AUTHOR'S NOTE: In keeping with Anna Godbersen's theme that there is a short letter, diary, newspaper or book's quote, I have included a letter at the beginning. I know that this is longer than most, but I felt it was the best way to set the scene. As this is my first fanfiction, all reviews will be appreciated – even the bad :) I really hope you enjoy what I've done!
Disclaimer: Not mine.
February 3rd, 1909, New York City
Your pursuits in my dear Paris sound wonderful, and it is with much fondness that I consider my time in that beautiful capital – there is not a place quite so special in all the world! But, my dear sister, I worry for you, though I know that you are strong; much strength of will it must have taken for you to surrender your true love, for I know that even in the knowledge that I was impoverishing my family, I could not. Let me know truly that you are well.
My sweet Edith is now almost two, and though she is of quiet temperament, she is first and foremost a child and must be allowed to boisterous and active as children are. Darling Teddy plays with her in the evenings, and I during the day, but between she, Keller, Taylor and Savannah, we find ourselves quite exhausted. And here I blush, for I know must tell you that I am once again expecting – due in August.
My object in writing, I confess, was not only to seek after your health and welfare, but to beg your assistance. Please, Diana, come to New York. You will find it much changed. The nanny, I told you, I sacked because she was incompetent, but so am I. You always had such a way with children, and Keller and Taylor especially are anxious to meet their aunt. You know I would not ask unless in dire need, but what with Mama and Aunt Edith gone, and Teddy so busy, I'm quite alone and have few friends upon whom I can rely. Please, Diana.
Your loving sister,
It had been several months, or perhaps even years, since Diana had seen the time that was dawn, and thus she could not help but marvel at the spectacle which was so majestically unfolding before her – for surely, she thought, it must be for her benefit that the sun spread its rays out over the sea to stroke its surface and smooth its waves – surely it was for her benefit that the beams of light were reflecting off of Lady Liberty's torch – and if this was not a homage to her sensational return, it must, Diana decided, be a good omen.
Onlookers, most likely, would find it difficult to decide what was most odd about the strange young woman who gripped the railings, tossed her head back, closed her eyes and inhaled the sea air. Her hair, perhaps; shorter than most men's, the wisps barely touched the nape of her neck! Perhaps the satin trousers that hung so neatly from her waist? Or the alarming fact that she was a young woman on a voyage across continents alone – without a chaperone?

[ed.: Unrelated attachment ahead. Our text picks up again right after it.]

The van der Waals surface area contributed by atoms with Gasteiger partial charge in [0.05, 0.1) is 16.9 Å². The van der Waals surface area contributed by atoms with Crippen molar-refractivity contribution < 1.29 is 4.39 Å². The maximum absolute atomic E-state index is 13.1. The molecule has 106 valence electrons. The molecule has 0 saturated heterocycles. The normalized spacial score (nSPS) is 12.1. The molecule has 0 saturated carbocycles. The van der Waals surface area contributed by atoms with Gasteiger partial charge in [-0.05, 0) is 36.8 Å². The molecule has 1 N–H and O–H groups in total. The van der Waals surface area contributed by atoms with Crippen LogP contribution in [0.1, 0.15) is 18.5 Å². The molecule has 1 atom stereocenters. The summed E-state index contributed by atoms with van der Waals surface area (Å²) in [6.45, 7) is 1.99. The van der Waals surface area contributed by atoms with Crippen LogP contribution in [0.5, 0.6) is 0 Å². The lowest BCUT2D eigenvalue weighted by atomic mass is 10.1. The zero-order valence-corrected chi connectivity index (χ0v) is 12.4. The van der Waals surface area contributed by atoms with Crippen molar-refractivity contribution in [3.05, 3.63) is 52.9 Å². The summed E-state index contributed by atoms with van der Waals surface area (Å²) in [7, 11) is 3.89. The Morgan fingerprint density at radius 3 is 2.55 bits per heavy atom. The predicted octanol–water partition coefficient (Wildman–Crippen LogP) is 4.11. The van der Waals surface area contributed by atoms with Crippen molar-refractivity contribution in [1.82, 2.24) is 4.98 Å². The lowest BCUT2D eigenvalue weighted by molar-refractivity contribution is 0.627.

While indeed these things were bazaar, it was the strange look which her features carved out – young, but intense, defiant, but anxious, exited, but wary. And the intriguing glint in the eye of Miss Diana Holland; the idea that she knew something her spectators did not.
Diana had not considered the fact that she would not recognise her sister, but, she mused, ten years and four children may well age a person. This thought, in fact, only occurred to her when she found herself in amongst a bustle of bodies over whose heads she could not see.
"Sir," she said to a young man nearby. "I wonder if you would allow me to stand on your case; I cannot see, and I haven't one." She smiled sweetly, for though she had aged ten years as her sister had, she had had no children; besides, flirting was her forte.
"Certainly, Miss...," he paused expectantly, waiting for an introduction and holding out his hand to assist her. But Diana was not one to conform to expectation, and instead with a short, "Thank you," climbed onto the case.
The heart-shaped dace and porcelain complexion, which had so often been written of in newspaper columns, indentified Mrs Elizabeth Cutting to her sister. Two young children were at her skirts, unaware that the fabric they were clutching cost as much as the average New York labourer's monthly wage. A third child, a mirror image of the mother in whose arms she rested, smiled gaily at the hoards of people surrounding her, her innocence unaffected by their coarseness. Next to her stood her father – tall, smiling, and quite the dashing gentleman in his uniform - with another boy in his arms. It was son rather than father who wore the officer hat, and this scene which was so typical of an American family could do naught but induce a smile on Diana's face.
She offered a mere nod of appreciation to the man on whose case she stood, and delicately battled her way towards her family. Fleetingly, Diana realised that her dear nieces and nephews had never met her, but Diana was no stranger to brashness, and so approached her sister undaunted.
"Darling Liz," she said, stretching out her arms to embrace her sister. "How I've missed you!"